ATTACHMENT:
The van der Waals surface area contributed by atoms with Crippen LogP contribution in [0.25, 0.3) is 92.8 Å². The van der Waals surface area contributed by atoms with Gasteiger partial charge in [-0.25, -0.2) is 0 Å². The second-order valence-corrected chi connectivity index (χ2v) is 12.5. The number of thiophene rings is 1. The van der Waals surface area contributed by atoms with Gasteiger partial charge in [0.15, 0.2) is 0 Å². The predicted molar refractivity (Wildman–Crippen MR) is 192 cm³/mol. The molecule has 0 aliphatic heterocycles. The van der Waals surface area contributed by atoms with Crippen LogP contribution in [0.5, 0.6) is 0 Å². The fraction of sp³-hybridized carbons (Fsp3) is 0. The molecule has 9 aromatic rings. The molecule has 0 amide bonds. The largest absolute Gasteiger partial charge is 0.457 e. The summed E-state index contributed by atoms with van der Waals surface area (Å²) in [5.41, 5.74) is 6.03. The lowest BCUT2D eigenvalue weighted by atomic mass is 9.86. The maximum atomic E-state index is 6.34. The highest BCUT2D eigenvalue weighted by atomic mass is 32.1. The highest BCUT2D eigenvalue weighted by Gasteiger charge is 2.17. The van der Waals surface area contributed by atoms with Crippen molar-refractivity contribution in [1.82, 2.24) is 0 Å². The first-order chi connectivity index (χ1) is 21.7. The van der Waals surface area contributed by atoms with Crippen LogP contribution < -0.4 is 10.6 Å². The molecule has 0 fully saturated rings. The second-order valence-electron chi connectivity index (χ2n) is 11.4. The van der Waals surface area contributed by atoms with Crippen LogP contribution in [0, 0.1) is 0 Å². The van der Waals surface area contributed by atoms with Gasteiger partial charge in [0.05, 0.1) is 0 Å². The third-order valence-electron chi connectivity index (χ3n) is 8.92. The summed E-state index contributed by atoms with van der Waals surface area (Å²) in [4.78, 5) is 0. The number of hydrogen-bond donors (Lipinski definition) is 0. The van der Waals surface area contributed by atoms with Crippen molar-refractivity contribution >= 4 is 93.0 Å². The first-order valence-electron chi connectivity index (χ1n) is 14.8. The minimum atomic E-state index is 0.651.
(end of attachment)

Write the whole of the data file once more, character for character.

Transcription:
The van der Waals surface area contributed by atoms with Crippen LogP contribution in [0.25, 0.3) is 92.8 Å². The van der Waals surface area contributed by atoms with Gasteiger partial charge in [-0.25, -0.2) is 0 Å². The second-order valence-corrected chi connectivity index (χ2v) is 12.5. The number of thiophene rings is 1. The van der Waals surface area contributed by atoms with Gasteiger partial charge in [0.15, 0.2) is 0 Å². The predicted molar refractivity (Wildman–Crippen MR) is 192 cm³/mol. The molecule has 0 aliphatic heterocycles. The van der Waals surface area contributed by atoms with Crippen LogP contribution in [0.5, 0.6) is 0 Å². The fraction of sp³-hybridized carbons (Fsp3) is 0. The molecule has 9 aromatic rings. The molecule has 0 amide bonds. The largest absolute Gasteiger partial charge is 0.457 e. The summed E-state index contributed by atoms with van der Waals surface area (Å²) in [5.41, 5.74) is 6.03. The lowest BCUT2D eigenvalue weighted by atomic mass is 9.86. The maximum atomic E-state index is 6.34. The highest BCUT2D eigenvalue weighted by atomic mass is 32.1. The highest BCUT2D eigenvalue weighted by Gasteiger charge is 2.17. The van der Waals surface area contributed by atoms with Crippen molar-refractivity contribution in [1.82, 2.24) is 0 Å². The first-order chi connectivity index (χ1) is 21.7. The van der Waals surface area contributed by atoms with Crippen LogP contribution < -0.4 is 10.6 Å². The molecule has 0 fully saturated rings. The second-order valence-electron chi connectivity index (χ2n) is 11.4. The van der Waals surface area contributed by atoms with Crippen LogP contribution in [0, 0.1) is 0 Å². The van der Waals surface area contributed by atoms with Gasteiger partial charge in [0.05, 0.1) is 0 Å². The third-order valence-electron chi connectivity index (χ3n) is 8.92. The summed E-state index contributed by atoms with van der Waals surface area (Å²) in [4.78, 5) is 0. The number of hydrogen-bond donors (Lipinski definition) is 0. The van der Waals surface area contributed by atoms with Crippen molar-refractivity contribution >= 4 is 93.0 Å². The first-order valence-electron chi connectivity index (χ1n) is 14.8. The minimum atomic E-state index is 0.651.